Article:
awsvpc mode provides this networking support to your tasks natively. You now get the same VPC networking and security controls at the task level that were previously only available with EC2 instances. Each task gets its own elastic networking interface and IP address so that multiple applications or copies of a single application can run on the same port number without any conflicts.
awsvpc mode also provides a separation of responsibility for tasks. You can get complete control of task placement within your own VPCs, subnets, and the security policies associated with them, even though the underlying infrastructure is managed by Fargate. Also, you can assign different security groups to each task, which gives you more fine-grained security. You can give an application only the permissions it needs.
What else has to change? First, you only specify a
containerPort value, not a
hostPort value, as there is no host to manage. Your container port is the port that you access on your elastic network interface IP address. Therefore, your container ports in a single task definition file need to be unique.
links are not allowed as they are a property of the “bridge” network mode (and are now a legacy feature of Docker). Instead, containers share a network namespace and communicate with each other over the localhost interface. They can be referenced using the following:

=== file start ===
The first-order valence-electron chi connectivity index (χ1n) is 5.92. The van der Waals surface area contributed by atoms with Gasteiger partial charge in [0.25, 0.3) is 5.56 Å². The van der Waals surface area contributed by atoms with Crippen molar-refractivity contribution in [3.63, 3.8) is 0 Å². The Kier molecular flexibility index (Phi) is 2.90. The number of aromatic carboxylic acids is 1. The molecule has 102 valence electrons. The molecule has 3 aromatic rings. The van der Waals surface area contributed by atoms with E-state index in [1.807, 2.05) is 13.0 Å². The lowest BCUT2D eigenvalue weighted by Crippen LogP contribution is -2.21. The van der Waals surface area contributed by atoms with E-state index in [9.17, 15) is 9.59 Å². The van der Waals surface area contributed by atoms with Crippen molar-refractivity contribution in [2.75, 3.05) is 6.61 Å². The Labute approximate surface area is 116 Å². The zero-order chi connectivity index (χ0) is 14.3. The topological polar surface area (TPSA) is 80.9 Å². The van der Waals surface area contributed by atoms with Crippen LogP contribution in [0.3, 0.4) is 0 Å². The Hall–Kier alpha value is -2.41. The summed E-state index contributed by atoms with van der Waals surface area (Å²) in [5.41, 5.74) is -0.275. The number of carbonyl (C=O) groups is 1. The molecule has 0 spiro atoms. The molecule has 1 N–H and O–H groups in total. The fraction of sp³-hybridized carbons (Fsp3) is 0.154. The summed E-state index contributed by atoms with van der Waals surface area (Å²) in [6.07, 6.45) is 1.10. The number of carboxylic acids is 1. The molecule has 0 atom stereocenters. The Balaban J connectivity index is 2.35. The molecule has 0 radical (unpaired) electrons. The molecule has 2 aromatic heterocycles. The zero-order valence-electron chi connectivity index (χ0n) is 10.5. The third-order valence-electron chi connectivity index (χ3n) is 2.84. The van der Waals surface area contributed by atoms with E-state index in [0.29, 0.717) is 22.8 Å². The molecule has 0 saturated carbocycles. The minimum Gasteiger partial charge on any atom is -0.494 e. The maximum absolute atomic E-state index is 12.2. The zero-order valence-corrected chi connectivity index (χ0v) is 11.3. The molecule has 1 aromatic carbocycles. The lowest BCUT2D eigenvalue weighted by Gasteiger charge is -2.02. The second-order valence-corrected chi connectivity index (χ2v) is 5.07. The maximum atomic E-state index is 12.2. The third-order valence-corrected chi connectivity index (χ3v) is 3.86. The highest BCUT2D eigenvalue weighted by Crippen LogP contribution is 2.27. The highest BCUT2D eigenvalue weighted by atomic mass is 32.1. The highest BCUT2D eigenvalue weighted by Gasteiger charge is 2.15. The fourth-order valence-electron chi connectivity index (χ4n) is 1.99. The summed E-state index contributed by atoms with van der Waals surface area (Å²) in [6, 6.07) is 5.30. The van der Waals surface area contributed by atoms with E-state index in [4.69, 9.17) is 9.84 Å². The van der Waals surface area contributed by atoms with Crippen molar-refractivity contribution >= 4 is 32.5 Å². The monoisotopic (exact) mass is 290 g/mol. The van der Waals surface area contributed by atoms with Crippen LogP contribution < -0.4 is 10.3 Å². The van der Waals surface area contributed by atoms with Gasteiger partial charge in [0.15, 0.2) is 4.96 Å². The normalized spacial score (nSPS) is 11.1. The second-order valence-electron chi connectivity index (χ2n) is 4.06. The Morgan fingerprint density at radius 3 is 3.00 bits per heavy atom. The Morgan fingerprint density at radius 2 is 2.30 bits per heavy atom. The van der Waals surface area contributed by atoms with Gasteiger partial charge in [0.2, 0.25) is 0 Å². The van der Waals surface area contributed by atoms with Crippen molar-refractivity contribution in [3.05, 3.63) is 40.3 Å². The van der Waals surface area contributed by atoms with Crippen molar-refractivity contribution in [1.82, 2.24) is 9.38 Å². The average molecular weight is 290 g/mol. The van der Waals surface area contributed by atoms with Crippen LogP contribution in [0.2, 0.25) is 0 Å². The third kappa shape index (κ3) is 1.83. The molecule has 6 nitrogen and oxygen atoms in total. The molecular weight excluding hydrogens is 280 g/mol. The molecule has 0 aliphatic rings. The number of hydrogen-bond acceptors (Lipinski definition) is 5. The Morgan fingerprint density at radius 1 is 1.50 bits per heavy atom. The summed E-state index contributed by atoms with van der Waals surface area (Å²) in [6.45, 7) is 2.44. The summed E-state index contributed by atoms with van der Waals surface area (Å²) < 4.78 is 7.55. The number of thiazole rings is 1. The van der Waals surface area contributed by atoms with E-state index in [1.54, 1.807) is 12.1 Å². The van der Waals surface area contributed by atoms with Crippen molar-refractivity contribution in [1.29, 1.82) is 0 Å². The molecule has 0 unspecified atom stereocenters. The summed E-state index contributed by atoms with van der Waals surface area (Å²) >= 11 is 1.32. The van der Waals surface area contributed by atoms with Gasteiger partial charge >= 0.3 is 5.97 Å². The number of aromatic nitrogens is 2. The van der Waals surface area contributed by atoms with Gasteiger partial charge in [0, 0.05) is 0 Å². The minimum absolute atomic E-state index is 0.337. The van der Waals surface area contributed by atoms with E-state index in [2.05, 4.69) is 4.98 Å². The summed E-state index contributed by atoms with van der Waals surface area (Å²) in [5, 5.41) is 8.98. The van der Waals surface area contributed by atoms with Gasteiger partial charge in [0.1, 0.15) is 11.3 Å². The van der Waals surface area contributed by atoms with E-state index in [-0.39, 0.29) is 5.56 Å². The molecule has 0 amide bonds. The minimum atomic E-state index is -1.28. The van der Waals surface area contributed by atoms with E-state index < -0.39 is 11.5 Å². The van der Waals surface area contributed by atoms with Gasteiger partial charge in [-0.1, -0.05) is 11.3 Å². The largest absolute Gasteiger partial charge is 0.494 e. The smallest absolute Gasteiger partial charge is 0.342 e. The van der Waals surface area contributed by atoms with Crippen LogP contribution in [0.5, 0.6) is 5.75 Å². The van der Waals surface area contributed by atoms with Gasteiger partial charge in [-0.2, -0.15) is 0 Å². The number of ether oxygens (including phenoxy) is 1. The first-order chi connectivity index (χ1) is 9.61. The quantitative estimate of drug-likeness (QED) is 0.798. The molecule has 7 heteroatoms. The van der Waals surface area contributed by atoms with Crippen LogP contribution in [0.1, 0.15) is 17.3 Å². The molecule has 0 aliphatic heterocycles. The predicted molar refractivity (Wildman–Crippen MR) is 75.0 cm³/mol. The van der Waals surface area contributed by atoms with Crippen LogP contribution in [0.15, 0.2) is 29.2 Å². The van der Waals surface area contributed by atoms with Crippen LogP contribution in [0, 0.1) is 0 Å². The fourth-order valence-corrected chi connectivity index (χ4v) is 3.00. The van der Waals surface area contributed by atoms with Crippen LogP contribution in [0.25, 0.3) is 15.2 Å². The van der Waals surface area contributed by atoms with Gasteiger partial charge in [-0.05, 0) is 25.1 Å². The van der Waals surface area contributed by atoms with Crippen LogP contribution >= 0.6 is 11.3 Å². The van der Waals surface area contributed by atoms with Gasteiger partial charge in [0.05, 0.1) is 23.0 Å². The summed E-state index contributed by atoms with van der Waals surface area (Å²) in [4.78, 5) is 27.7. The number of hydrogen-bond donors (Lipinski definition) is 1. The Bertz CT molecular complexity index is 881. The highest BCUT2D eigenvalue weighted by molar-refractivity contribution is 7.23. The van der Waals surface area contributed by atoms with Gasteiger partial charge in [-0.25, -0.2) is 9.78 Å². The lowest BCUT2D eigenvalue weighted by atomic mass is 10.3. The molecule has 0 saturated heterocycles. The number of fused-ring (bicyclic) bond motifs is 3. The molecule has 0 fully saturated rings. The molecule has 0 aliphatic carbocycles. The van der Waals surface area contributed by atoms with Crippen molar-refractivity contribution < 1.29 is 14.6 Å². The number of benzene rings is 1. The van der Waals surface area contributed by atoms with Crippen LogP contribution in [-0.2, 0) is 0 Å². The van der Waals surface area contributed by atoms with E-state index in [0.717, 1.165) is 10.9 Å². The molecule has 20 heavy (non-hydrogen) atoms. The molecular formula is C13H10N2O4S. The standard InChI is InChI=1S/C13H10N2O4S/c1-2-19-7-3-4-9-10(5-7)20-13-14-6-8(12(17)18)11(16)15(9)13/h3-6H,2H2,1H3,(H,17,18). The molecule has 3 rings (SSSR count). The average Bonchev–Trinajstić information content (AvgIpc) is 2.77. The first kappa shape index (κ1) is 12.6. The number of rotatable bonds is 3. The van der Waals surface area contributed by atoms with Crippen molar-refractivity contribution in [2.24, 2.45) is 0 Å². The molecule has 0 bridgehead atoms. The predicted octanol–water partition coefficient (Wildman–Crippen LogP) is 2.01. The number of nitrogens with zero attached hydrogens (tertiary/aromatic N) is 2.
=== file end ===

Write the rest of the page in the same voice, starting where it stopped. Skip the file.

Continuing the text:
CPU and memory
When launching a task with the EC2 launch type, task performance is influenced by the instance types that you select for your cluster combined with your task definition. If you pick larger instances, your applications make use of the extra resources if there is no contention.
In Fargate, you needed a way to get additional resource information so we created task-level resources. Task-level resources define the maximum amount of
cpu that your task can consume.
memory can be defined in MB with just the number, or in GB, for example, “1024” or “1gb”.
cpu can be defined as the number or in vCPUs, for example, “256” or “.25vcpu”.
- vCPUs are virtual CPUs. You can look at the memory and vCPUs for instance types to get an idea of what you may have used before.
The memory and CPU options available with Fargate are:
|256 (.25 vCPU)||0.5GB, 1GB, 2GB|
|512 (.5 vCPU)||1GB, 2GB, 3GB, 4GB|